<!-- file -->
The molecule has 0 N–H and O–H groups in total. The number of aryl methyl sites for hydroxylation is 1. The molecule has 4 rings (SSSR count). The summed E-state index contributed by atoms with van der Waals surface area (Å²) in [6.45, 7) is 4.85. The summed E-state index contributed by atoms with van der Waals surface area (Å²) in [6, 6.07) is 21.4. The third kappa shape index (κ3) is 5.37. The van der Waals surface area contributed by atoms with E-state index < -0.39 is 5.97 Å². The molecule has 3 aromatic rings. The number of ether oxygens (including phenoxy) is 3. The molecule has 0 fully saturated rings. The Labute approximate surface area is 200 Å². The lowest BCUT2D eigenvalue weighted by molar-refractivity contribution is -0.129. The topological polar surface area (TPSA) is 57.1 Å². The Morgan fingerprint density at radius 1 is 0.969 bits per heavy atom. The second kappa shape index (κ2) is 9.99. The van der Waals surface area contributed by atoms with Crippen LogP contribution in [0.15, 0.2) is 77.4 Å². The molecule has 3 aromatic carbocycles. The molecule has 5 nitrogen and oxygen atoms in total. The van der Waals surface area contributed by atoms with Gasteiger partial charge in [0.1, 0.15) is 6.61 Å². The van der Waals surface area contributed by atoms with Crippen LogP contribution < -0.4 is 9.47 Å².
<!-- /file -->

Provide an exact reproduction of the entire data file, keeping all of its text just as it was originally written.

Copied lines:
The molecule has 0 N–H and O–H groups in total. The number of aryl methyl sites for hydroxylation is 1. The molecule has 4 rings (SSSR count). The summed E-state index contributed by atoms with van der Waals surface area (Å²) in [6.45, 7) is 4.85. The summed E-state index contributed by atoms with van der Waals surface area (Å²) in [6, 6.07) is 21.4. The third kappa shape index (κ3) is 5.37. The van der Waals surface area contributed by atoms with E-state index < -0.39 is 5.97 Å². The molecule has 3 aromatic rings. The number of ether oxygens (including phenoxy) is 3. The molecule has 0 fully saturated rings. The Labute approximate surface area is 200 Å². The lowest BCUT2D eigenvalue weighted by molar-refractivity contribution is -0.129. The topological polar surface area (TPSA) is 57.1 Å². The Morgan fingerprint density at radius 1 is 0.969 bits per heavy atom. The second kappa shape index (κ2) is 9.99. The van der Waals surface area contributed by atoms with Crippen LogP contribution in [0.15, 0.2) is 77.4 Å². The molecule has 3 aromatic carbocycles. The molecule has 5 nitrogen and oxygen atoms in total. The van der Waals surface area contributed by atoms with Gasteiger partial charge in [0.1, 0.15) is 6.61 Å². The van der Waals surface area contributed by atoms with Crippen LogP contribution < -0.4 is 9.47 Å².